Kulick: Because of adopting Standard 7, Summit County already has a biannual Food Safety Forum. During these meetings we are able to discuss strategies with industry and let them know trends we are seeing. Also, collecting emails during routine inspections allows us to send out guidance on an ongoing basis to a majority of our regulated facilities. The data was initially reported to county management and will be reported as further surveys are conducted.
What tips do you have for other jurisdictions working toward Standard 9?
Pierce: Reach out to your FDA Regional Specialist or other colleagues who have conducted a study for advice. I recommend picking one of the facility types and starting with that, then proceeding to the next type. That way, you’ll become familiar with the food processes, and at the same time you’ll be able to celebrate early accomplishments.
Kulick: Work on it prior to other standards. Review reports from other jurisdictions that are Standard 9 compliant. See if your database can easily pull reports or if they need to be developed internally.
How has your work on the Retail Program Standards overall affected your community in terms of public health outcomes?
Pierce: Our two risk factor studies show improvements in each of the five risk factor categories over a five-year period. This can be attributed to the educational outreach, focus on risk-based inspections, and our improved regulatory foundation. Working with our food service advisory committee has provided a venue to share the community successes, hear industry concerns, and develop relationships based on the common goal of food safety. The Retail Program Standards offer benchmarks that guide best practices. The Standards also provide opportunities for networking with others who are focused on quality improvement.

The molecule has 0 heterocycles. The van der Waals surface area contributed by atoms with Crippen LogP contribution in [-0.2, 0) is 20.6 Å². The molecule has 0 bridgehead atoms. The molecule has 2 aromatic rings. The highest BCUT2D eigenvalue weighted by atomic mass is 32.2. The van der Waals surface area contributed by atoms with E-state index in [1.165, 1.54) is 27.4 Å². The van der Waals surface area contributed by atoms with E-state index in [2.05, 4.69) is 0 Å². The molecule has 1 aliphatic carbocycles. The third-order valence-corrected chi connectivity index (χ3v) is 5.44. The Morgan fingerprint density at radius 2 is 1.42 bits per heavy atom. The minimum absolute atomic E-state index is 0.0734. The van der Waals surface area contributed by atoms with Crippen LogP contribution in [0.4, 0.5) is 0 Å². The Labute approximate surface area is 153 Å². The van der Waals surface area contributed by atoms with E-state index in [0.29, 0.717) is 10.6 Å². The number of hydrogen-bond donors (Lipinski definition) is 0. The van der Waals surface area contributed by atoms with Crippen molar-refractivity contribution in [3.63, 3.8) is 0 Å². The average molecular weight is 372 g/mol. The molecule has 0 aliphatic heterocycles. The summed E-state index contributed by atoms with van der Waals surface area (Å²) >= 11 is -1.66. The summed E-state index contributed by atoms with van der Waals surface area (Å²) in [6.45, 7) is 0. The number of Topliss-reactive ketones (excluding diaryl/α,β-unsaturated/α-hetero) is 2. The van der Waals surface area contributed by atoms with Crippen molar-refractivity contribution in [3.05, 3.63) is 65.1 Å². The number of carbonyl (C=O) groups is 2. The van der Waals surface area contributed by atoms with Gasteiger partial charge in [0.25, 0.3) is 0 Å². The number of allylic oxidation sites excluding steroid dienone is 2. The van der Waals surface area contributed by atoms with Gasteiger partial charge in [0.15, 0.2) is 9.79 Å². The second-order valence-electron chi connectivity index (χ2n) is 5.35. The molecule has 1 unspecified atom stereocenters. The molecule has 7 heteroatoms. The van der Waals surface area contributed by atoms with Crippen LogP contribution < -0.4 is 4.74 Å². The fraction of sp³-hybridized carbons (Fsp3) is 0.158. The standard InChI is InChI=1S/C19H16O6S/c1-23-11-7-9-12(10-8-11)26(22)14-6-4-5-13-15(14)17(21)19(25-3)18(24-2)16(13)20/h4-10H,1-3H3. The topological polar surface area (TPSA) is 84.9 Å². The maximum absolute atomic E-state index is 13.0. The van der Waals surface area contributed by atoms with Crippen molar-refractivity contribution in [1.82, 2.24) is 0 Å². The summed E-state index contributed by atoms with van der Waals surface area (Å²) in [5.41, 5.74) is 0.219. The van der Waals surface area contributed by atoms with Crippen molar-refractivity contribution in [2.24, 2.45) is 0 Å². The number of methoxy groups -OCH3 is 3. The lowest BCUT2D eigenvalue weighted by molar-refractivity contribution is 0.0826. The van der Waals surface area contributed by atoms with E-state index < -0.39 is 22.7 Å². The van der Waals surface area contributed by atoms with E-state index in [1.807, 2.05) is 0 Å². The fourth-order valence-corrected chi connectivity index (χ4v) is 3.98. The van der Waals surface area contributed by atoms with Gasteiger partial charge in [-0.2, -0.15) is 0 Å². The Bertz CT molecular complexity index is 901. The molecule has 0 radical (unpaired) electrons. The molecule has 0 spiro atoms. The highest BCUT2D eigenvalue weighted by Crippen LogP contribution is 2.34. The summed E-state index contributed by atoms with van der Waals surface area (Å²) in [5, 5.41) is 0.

Kulick: Colorado was able to adopt higher licensing fees based on compliance with Standards 2 and 3. It has been worthwhile to put many of the practices in writing and to verify that staff are following procedures on a routine basis. The small AFDO grants have been a great incentive to continue pursuing Standards.
Look back at all of the posts in the blog series here, and stay tuned for the call for applications for NACCHO’s 2019-2020 cohort of the Retail Program Standards Mentorship Program in early September, pending funding.
Contact Amy Chang at email@example.com with any questions.